I think this demonstrates a difference in law enforcement but also the non violent neture of Chile. If that doesnt then this might. A few weeks later, the bottle of propane got stollen from my truck and I went around asking some shady characters about it. I went to the corner were they sell crack at about 1am to ask about my bottle of propane.

The streetlamp was busted and it was really dark. When I walked up to these guys hanging around I couldn't see that the guys I walking up to was the same guy I had smacked around a couple weeks earlier! I was a little nervous when I realized who I was talking to but he acted completely normal like he might have accepted he deserved it. Can you imagine that scenario playing out in the US? These people aren't violent generally speaking. My goal of proving to the neighborhood druggies that I was no easy mark paid off though and I haven't had any problems in the year or so since.

A lot of things remind me the US in the 1970s. Like fashion for instance, girls wear high wasted jeans. But they also wear shorts in the summer that, well lets just say are quite cheeky. You cant object to that freedom.

Life here is allowed to survive. Meaning the govt is not an impediment to it. Poor people exist everywhere but in the US you can be legally murdered for selling loose cigarettes... don't say it hasn't happened, but here everyone here is allowed to work their hustle. At the intersections you see all manor of merchandise for sale. You also see a lot of jugglers. You see a lot of cold drinks for sale and ice creams, sun visors and cellphone holders, air fresheners are popular.

Not only at the intersections but city bus drivers allow them to jump on the buses and give a spiel between stops. I even saw a rapper with a radio once rap for donations and another time a three piece Peruvian troop with flutes jam out. Its a great sense of freedom.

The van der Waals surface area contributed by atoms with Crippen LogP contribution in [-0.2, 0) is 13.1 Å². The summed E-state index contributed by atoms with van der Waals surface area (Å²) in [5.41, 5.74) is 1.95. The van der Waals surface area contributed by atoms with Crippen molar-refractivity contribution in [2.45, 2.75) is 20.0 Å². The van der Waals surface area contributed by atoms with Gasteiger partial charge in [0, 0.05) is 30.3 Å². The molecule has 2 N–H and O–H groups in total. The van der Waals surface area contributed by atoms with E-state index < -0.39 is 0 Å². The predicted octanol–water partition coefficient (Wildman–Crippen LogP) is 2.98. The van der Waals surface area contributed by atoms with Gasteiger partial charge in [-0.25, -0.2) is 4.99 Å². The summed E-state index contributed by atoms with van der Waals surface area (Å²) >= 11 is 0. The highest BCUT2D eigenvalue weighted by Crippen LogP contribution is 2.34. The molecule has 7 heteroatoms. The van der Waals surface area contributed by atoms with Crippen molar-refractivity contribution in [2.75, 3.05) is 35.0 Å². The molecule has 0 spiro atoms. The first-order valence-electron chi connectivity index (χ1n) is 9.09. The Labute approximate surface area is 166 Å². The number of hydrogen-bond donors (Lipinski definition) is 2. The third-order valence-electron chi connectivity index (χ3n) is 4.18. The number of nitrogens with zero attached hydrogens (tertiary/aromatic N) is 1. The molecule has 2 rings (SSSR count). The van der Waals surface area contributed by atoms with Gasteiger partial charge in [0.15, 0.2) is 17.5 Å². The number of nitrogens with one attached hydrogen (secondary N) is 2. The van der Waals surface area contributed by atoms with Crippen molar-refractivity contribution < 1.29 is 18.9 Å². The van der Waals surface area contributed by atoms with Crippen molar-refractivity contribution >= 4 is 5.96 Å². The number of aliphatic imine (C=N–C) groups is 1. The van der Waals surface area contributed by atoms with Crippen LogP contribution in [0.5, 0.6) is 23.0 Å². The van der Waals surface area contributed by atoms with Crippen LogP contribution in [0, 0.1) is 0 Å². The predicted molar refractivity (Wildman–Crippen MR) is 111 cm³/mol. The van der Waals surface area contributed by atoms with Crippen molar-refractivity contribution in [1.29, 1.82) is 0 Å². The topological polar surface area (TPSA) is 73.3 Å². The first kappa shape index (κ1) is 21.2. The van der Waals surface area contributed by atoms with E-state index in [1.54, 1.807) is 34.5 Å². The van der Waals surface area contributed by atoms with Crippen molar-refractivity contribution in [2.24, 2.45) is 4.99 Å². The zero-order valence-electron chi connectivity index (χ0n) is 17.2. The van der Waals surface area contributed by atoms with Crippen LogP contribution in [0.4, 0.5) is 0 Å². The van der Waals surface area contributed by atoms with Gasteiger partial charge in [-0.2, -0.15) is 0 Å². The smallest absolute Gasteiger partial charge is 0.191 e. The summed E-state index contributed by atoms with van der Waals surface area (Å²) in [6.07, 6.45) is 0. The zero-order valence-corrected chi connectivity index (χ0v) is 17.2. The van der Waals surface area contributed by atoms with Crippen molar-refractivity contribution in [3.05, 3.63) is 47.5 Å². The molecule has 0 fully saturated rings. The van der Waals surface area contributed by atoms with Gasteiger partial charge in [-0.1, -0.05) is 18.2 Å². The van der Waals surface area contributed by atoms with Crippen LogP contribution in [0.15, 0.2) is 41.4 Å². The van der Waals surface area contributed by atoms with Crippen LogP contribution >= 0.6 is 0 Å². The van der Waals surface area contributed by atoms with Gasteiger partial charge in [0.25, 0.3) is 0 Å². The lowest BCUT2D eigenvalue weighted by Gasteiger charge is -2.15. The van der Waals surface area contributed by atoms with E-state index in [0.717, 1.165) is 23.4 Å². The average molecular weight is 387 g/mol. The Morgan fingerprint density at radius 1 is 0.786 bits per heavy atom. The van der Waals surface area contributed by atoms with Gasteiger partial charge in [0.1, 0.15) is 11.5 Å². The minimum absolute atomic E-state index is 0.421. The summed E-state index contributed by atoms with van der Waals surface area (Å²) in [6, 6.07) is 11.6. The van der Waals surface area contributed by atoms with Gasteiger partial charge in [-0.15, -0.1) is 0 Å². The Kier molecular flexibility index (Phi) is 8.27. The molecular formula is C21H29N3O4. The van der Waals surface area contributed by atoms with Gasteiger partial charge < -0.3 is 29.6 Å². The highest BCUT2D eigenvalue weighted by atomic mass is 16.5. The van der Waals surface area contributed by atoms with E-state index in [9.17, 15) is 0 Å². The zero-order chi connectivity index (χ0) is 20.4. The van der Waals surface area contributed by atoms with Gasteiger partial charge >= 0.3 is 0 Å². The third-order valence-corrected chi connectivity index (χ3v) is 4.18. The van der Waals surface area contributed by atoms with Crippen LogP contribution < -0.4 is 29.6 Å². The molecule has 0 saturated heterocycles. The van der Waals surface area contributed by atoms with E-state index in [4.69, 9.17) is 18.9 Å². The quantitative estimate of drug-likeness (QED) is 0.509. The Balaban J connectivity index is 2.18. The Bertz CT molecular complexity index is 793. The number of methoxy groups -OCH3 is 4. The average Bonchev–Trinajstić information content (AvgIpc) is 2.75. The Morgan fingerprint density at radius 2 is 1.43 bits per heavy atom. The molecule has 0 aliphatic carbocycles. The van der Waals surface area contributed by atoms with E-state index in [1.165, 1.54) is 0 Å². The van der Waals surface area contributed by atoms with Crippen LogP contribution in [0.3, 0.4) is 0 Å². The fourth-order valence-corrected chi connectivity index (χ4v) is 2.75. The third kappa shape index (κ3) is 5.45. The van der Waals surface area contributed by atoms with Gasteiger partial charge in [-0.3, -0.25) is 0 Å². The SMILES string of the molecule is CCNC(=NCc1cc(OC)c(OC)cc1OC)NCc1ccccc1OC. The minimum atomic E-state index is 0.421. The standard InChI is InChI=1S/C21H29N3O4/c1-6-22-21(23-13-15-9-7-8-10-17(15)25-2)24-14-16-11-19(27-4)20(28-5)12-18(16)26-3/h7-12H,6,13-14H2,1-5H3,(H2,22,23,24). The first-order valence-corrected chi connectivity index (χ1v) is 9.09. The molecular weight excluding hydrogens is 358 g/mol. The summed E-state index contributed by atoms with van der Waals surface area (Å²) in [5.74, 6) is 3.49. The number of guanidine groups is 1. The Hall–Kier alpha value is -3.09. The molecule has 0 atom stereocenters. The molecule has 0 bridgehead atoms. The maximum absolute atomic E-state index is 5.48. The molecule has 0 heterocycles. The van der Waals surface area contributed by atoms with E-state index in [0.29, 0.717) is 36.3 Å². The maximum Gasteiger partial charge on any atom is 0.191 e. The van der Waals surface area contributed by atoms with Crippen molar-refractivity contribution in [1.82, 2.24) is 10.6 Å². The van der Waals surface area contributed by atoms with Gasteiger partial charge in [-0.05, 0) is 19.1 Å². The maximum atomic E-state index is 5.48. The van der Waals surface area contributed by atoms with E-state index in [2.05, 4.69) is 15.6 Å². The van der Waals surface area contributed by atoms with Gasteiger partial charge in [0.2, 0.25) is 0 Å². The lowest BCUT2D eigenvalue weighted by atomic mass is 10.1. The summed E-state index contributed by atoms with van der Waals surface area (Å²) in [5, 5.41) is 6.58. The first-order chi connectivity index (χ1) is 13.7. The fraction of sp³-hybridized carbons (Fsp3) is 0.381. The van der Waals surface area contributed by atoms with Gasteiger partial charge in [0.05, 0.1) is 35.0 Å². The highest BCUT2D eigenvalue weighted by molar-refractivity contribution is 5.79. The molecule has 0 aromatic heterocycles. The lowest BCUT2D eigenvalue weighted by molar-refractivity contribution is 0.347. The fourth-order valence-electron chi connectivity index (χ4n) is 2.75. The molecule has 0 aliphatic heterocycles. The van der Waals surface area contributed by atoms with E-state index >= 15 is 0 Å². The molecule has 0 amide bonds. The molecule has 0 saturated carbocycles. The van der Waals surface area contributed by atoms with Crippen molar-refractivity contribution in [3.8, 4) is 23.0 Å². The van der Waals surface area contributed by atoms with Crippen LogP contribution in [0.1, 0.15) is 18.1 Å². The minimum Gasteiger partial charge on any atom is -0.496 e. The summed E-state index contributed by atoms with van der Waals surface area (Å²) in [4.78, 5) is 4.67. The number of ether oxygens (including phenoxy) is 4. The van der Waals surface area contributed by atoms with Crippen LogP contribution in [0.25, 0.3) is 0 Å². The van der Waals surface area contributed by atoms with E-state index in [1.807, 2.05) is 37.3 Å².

Other popular jobs are parking lot attendants. They really don't do a whole lot but like everyone they need to work and it feels good to acknowledge their effort and help them along by giving them the equivalent of 20 cents to help you back out of a space.  A lot of times they will also wash your car while you shop. Its like in the US society expects you to maintain life at a standard for upper middle class and those who fall short are austrasized but here life runs at a little lower income level thereby being vastly more inclusive.

   There's this one small woman in a wheelchair who sits in the middle of an intersection and receives alms. Can you imagine how people would react to that in the States? She'd be in danger and the police would have her in minutes.

Why would she be in danger in the US and not here? The ladies done that for years here with no problem. In the US the cops aren't really trying to protect her by arresting her, they are trying to protect the state from lawsuits. Which illustrates a huge difference here. There no culture of litigation here.

Remember my friend who got mauled by the dog? Suing never crossed her mind. My friend I live with got bit by a dog while we were at a fab shop and she was bleeding slightly too and she didn't mention it until we were in the car leaving?! I was pissed and asking her why she didn't tell the owner about it. She just said, ''What could he do?'' I said, ''Well maybe he would have gave us a better price on the work I was having done.'' Then I said ''what If it gets infected and you have to go to the hospital? Who's going to pay for that?'' She said, '' Nobody. Its free.'' Which leads into another point. Free healtchcare, or at least its super reduced to the point if you have a major procedure you can continue living your life.